Thomas Fire: State legislators call for emergency alert system in response to massive blaze

VENTURA, Calif. (KABC) -- Two state lawmakers have announced plans to introduce three pieces of legislation in response to the largest recorded wildfire in California's history.

The new bills, presented by state Sen. Hannah-Beth Jackson (D-Santa Barbara) and Assemblywoman Monique Limon (D-Santa Barbara), call for an emergency alert system, improvement of emergency communications to non-English-speaking communities, and a reduction in wildfire risk to new homes.

Senate Bill 821 would give counties the option of automatically enrolling residents in a location-based notification system, according to a Thursday statement issued by Jackson. Individual residents would be able to choose to opt out of the alerts.

The statement noted that registration is not mandatory for the federal Wireless Emergency Alert system, which "lacks the ability to precisely target specific neighborhoods."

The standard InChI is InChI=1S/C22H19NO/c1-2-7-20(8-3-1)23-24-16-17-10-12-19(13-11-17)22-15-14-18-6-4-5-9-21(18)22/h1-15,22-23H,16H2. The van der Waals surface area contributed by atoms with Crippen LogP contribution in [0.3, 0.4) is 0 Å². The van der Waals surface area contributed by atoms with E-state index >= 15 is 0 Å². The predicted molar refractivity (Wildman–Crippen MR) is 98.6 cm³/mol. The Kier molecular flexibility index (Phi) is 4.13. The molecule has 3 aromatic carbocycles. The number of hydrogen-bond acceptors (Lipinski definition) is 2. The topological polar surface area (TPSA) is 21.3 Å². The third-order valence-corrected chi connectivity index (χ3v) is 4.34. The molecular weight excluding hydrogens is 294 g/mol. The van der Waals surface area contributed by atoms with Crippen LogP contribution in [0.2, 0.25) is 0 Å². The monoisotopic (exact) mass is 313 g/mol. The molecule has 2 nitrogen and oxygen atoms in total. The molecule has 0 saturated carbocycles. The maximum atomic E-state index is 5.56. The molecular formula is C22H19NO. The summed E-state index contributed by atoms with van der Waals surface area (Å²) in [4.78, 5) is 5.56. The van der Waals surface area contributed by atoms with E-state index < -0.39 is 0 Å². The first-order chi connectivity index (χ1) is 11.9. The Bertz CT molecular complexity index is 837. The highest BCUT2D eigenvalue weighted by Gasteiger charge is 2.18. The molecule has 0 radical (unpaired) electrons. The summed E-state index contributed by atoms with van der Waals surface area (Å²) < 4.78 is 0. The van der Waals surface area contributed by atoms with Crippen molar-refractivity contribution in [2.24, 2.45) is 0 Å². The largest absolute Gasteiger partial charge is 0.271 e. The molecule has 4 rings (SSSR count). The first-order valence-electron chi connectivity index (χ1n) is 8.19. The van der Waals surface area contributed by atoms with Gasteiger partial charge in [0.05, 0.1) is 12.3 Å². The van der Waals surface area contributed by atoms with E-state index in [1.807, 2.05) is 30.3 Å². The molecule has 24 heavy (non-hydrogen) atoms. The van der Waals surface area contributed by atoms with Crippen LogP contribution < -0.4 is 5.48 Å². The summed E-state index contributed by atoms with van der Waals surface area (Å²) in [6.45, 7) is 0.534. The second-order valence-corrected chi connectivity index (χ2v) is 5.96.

"When the Thomas Fire broke out, less than 30 percent of residents had signed up to receive county cellphone and email alerts," the news release said. "In the Northern California wildfires, which caused the death of 44 people, notification of residents has also been scrutinized as inadequate."

The Thomas Fire, which has burned 281,893 acres since it erupted Dec. 4 in Ventura County, was 92 percent contained on Thursday. One firefighter was killed in the fire and 1,066 structures were destroyed.

Limon intends to introduce a bill that would address "a lack of adequate communications to Spanish-speakers during the Thomas Fire."

That legislation would require communications from the Office of Emergency Services - such as broadcasts and news conferences -- to also be made in the second-most-spoken language in a county.

"Accurate, updated information is absolutely vital in an emergency," Limon said. "This can be even more challenging for the communities where a significant percentage of the population speaks another language."

According to Limon and Jackson, the third bill is intended to improve Cal Fire's ability to "weigh in" on local development plans in order to lessen the threat that brush fires pose to new homes.
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